Leopard Loses Lunch as Unexpected Guests Arrive

Aug 17 2016

This leopard truly got the fright of her life as two lions quietly snuck up from behind her to share in the fresh impala catch

Senior Guide, Simon Vegter (40), from Wild Wings Safaris got to see this amazing story play itself out while on a tour in the Kruger National Park.






Simon spoke to Latest Sightings and said the following: “Seeing a kill is a very rare occurrence as one’s timing has to be absolutely perfect. I have been lucky enough to have seen several kills by different predators, but I’ve only had a handful of leopard kills. This one was by far the most exciting in terms of tactic and style that the female used. Having the interaction between the leopard and lions just made the sighting so much more dramatic and special.


(Have you spotted her yet?)


'We were just finishing off a morning drive and were on our way back to Skukuza camp for brunch. It has been a very successful morning already with a leopard sighting a bit earlier. When we came to De Laporte we saw this leopard on the other side of the waterhole. She moved deeper into the bushes as a herd of impalas approached to drink. The tension was there and the anticipation of a kill was tangible. The impalas came and went without the leopard making a move. However, the anticipation kept us there for almost an hour before the action happened.'



Simon continued: 'When a bachelor group of males started chasing each other around, I knew this was the distraction the leopard needed. She immediately bolted from her hiding place towards an impala still drinking at the waterhole. The sudden fright caused the impala to slip into the water. By then I knew the leopard had her prize, because it’s not easy for an impala to get out of the water. The leopard was on top of the impala in a flash and started to subdue it in spectacular fashion. I was surprised that the leopard did not fear the water at all and only had her meal in sight. This tactic is something she had perfected and used on a regular basis. I’ve seen her there before with a kill in a tree, but this time I was fortunate enough to have been there to witness the actual kill.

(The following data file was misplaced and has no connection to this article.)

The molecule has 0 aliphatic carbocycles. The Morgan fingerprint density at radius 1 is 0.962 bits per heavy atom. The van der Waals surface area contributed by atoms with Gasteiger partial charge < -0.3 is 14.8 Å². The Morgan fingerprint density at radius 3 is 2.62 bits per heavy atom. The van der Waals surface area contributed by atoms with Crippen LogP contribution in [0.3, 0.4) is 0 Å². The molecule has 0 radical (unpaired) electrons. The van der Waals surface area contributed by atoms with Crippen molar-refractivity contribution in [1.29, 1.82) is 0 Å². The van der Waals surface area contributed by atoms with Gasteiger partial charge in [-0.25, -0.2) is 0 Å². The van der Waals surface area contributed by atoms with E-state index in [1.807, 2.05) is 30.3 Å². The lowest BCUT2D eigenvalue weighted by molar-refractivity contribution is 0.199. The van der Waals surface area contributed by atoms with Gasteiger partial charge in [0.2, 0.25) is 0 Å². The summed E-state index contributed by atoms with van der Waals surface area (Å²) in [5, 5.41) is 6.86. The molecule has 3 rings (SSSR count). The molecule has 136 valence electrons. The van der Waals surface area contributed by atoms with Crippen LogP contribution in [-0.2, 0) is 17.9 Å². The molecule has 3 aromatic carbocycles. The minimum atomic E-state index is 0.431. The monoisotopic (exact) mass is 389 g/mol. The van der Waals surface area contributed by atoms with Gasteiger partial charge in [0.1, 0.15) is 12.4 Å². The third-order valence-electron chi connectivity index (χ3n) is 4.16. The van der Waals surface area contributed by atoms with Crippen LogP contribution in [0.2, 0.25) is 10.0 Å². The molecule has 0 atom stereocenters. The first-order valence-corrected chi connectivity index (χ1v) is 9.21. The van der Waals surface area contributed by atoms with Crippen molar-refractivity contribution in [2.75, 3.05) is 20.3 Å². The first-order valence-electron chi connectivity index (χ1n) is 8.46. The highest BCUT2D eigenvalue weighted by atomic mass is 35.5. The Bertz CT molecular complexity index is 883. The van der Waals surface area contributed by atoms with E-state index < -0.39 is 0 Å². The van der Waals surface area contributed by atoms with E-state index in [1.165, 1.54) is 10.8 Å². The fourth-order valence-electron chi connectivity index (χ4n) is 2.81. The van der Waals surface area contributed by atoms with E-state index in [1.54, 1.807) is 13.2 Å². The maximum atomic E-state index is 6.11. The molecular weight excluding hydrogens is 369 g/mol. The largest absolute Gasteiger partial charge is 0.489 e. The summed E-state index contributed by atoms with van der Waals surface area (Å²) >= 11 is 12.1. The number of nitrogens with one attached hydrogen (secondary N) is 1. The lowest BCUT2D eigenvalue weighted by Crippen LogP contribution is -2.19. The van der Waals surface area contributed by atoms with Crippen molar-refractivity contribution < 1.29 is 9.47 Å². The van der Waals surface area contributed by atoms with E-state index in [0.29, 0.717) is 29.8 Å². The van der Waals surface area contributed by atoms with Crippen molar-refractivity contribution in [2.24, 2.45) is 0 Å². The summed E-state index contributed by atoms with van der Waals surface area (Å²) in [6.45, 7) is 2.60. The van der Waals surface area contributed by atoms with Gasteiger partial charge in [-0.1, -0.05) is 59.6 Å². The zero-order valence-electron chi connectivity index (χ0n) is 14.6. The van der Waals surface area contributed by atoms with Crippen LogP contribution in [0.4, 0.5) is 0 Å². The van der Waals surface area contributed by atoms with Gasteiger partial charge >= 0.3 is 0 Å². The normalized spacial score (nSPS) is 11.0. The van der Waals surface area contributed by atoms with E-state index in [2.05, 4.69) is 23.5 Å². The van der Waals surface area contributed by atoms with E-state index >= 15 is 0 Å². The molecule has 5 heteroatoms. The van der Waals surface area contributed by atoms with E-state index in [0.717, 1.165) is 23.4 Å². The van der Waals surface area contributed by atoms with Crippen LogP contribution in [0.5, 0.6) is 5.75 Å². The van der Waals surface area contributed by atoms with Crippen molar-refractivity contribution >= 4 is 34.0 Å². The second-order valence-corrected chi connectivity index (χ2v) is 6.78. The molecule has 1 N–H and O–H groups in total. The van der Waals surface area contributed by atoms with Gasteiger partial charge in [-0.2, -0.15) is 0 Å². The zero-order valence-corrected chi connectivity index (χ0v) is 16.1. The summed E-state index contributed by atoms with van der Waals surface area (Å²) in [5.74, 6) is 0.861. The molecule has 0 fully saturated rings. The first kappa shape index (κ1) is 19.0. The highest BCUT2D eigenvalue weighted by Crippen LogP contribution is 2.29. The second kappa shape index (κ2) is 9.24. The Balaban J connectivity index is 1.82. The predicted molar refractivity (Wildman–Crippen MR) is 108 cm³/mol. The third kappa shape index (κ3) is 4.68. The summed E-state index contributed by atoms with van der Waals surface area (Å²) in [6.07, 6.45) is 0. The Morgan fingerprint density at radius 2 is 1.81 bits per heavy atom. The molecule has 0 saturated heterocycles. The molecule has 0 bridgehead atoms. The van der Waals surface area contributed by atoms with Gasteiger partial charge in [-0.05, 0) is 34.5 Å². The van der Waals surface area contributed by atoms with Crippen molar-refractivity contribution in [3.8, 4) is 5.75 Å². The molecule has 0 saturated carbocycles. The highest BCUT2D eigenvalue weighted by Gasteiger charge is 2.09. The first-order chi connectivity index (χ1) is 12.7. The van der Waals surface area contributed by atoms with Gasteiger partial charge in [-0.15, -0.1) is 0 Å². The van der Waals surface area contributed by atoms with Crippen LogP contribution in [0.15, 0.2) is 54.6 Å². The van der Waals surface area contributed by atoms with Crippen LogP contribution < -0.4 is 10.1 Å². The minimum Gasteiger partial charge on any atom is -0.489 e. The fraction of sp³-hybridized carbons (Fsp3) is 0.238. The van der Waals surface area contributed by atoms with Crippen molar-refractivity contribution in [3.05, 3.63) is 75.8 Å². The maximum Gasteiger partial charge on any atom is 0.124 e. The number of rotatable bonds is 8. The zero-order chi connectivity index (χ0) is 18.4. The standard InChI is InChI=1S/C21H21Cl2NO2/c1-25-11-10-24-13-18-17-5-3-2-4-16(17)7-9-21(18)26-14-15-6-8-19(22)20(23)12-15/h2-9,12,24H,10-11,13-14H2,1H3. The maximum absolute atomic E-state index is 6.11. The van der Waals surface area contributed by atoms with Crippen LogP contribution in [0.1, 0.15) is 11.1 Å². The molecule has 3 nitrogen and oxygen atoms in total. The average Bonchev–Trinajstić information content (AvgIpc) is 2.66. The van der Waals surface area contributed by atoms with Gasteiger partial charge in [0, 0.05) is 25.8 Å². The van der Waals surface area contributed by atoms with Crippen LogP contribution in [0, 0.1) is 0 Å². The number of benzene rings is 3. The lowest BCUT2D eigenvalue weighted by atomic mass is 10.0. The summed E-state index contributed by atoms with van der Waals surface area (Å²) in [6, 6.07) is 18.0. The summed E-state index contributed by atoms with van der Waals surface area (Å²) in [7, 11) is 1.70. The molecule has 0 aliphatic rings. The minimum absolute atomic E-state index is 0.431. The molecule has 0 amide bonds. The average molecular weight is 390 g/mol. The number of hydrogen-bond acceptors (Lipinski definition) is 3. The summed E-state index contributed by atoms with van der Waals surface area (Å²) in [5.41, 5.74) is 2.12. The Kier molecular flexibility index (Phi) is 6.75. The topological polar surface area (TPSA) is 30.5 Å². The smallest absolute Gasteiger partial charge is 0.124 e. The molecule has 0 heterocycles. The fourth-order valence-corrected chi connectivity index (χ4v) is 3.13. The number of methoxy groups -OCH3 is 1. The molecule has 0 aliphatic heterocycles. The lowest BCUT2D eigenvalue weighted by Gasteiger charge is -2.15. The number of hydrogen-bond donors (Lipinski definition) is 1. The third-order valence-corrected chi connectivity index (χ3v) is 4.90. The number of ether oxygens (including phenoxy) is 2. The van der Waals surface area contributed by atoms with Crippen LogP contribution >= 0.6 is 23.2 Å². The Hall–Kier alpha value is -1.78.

'By this time we were not yet aware of the nearby lions, but while the leopard was still suffocating the impala, they started to emerge from the riverbed. They must have been alerted to the kill by the noise of the hunt in the water. I knew this could have been a dangerous situation for the leopard, and when the lions crept right up to her without her noticing, I thought she was in serious trouble and this could easily have led to her death. The size difference between lions and leopards is very noticeable in this video. The chances of a leopard surviving a full-blown lion attack are very slim. Why the lions didn’t physically attack her was a bit puzzling, but it was clear from the video that the lions did not like the water and were even hesitant to enter to retrieve the kill. The fact that the leopard was in the water could have very well been her saving grace. Perhaps the lions didn’t recognise the wet object in the water as a leopard initially, until she moved at lightning speed. Her agility was another reason why she managed to escape. I was very relieved that she was unscathed, not just because she’s still alive, but also for the cubs that she currently has in the nearby rocks.'



To end the story off, Simon said that he lions managed to retrieve the kill from the water and quickly devoured it between the four of them. They remained near the waterhole for the rest of the day.




The leopard left the area very quickly and headed in the direction of her cubs. Luckily she managed to make another kill the following day without it being stolen.







Writteb by Wild Wings Safaris and Victoria Botha


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